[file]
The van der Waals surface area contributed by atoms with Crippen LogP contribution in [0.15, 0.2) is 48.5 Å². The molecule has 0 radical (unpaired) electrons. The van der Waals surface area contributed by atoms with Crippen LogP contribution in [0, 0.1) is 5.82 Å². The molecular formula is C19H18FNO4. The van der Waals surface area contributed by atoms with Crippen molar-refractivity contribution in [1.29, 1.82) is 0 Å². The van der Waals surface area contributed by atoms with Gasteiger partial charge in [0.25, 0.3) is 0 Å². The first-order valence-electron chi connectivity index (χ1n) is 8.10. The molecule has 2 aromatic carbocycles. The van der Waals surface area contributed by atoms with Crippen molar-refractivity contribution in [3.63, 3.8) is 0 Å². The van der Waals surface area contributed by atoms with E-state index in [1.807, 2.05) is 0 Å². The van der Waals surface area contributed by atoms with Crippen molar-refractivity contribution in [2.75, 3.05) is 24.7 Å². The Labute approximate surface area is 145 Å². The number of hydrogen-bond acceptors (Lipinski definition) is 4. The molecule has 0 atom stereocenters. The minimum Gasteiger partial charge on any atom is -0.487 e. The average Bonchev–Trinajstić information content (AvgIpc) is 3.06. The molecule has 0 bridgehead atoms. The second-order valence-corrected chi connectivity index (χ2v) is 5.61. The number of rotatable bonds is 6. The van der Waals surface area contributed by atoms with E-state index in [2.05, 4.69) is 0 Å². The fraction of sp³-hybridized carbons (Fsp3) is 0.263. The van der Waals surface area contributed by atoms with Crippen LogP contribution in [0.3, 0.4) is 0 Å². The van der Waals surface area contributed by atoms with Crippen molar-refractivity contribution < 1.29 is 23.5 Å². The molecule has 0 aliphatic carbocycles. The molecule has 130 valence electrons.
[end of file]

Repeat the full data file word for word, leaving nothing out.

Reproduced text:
The van der Waals surface area contributed by atoms with Crippen LogP contribution in [0.15, 0.2) is 48.5 Å². The molecule has 0 radical (unpaired) electrons. The van der Waals surface area contributed by atoms with Crippen LogP contribution in [0, 0.1) is 5.82 Å². The molecular formula is C19H18FNO4. The van der Waals surface area contributed by atoms with Crippen molar-refractivity contribution in [1.29, 1.82) is 0 Å². The van der Waals surface area contributed by atoms with Gasteiger partial charge in [0.25, 0.3) is 0 Å². The first-order valence-electron chi connectivity index (χ1n) is 8.10. The molecule has 2 aromatic carbocycles. The van der Waals surface area contributed by atoms with Crippen molar-refractivity contribution in [3.63, 3.8) is 0 Å². The van der Waals surface area contributed by atoms with E-state index in [1.807, 2.05) is 0 Å². The van der Waals surface area contributed by atoms with Crippen molar-refractivity contribution in [2.75, 3.05) is 24.7 Å². The Labute approximate surface area is 145 Å². The number of hydrogen-bond acceptors (Lipinski definition) is 4. The molecule has 0 atom stereocenters. The minimum Gasteiger partial charge on any atom is -0.487 e. The average Bonchev–Trinajstić information content (AvgIpc) is 3.06. The molecule has 0 bridgehead atoms. The second-order valence-corrected chi connectivity index (χ2v) is 5.61. The number of rotatable bonds is 6. The van der Waals surface area contributed by atoms with E-state index in [2.05, 4.69) is 0 Å². The fraction of sp³-hybridized carbons (Fsp3) is 0.263. The van der Waals surface area contributed by atoms with Crippen LogP contribution in [0.3, 0.4) is 0 Å². The van der Waals surface area contributed by atoms with Crippen molar-refractivity contribution < 1.29 is 23.5 Å². The molecule has 0 aliphatic carbocycles. The molecule has 130 valence electrons.